Updated Jun 22nd 2018, 9:00 PM
CAR MANUFACTURER BMW has joined Airbus in warning that uncertainty about Brexit is forcing it to reconsider its investment in manufacturing in the UK.
Earlier today the aviation giant, which employs 14,000 people at 25 sites across Britain, warned in a risk assessment yesterday that it would be forced to “reconsider its footprint in the country, its investments in the UK and at large its dependency on the UK” if Britain leaves the single market and customs union without any deal in place.
The UK is due to leave the EU in March 2019 but current trading arrangements will remain in place until December 2020.
While Prime Minister Theresa May has repeatedly expressed the desire to bring the UK out of the single market and customs union, the lack of clarity on what would replace it has been a hallmark of negotiations with the EU so far.
With the potential for no deal to be reached, Airbus said it needed to take appropriate action
“Put simply, a no deal scenario directly threatens Airbus’ future in the UK,” Tom Williams, chief operating officer of Airbus Commercial Aircraft, said in a statement.
The company estimates that delays and disruptions to its production that would be caused by the trade barriers that would spring up would cost it up to €1 billion a week in lost turnover.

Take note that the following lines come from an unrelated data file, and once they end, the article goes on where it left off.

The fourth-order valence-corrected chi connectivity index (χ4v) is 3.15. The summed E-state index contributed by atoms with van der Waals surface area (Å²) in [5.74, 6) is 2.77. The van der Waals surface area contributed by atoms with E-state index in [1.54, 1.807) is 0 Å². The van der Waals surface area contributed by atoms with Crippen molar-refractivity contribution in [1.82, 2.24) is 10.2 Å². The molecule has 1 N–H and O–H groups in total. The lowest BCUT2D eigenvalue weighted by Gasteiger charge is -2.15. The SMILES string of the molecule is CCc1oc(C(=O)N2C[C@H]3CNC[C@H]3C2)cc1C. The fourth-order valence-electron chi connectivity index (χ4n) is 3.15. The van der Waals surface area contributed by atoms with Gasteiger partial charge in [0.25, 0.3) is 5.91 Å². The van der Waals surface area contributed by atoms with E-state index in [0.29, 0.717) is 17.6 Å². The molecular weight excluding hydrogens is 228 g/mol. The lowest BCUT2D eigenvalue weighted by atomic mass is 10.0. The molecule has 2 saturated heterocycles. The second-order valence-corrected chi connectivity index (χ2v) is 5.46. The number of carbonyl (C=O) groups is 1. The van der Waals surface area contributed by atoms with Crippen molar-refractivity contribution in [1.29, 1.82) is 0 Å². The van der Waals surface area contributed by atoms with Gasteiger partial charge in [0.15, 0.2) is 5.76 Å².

It said a no-deal Brexit “would be catastrophic” for the aviation group.
Even if there was an “orderly” Brexit with an agreement and transition period, Airbus said that its business would still be impacted.
It said: “The new EU/UK relationship will entail new procedures, regulatory regimes, duplication of tasks, divergence of standards etc… potentially leading to higher complexity, more effort, more cost, more risks; more friction/delay in our cross-channel, deeply integrated supply chain operating today on a just-in-time basis.”
Williams added that in any scenario, Brexit has “severe consequences” for the aerospace industry and Airbus in particular.
“While Airbus understands that the political process must go on, as a responsible business we require immediate details on the pragmatic steps that should be taken to operate competitively,” he said.
Without these, Airbus believes that the impacts on our UK operations could be significant. We have sought to highlight our concerns over the past 12 months, without success.
Carmaker BMW also warned that uncertainty was affecting the investment climate.
Ian Robertson, special representative of the BMW Group in the UK, told the BBC:
If we don’t get clarity in the next couple of months we have to start making those contingency plans – which means investing money in systems that we might not need, in warehouses that might not be usable in the future, in effectively making the UK automotive industry less competitive than it is in a very competitive world right now.
With reporting by © AFP 2018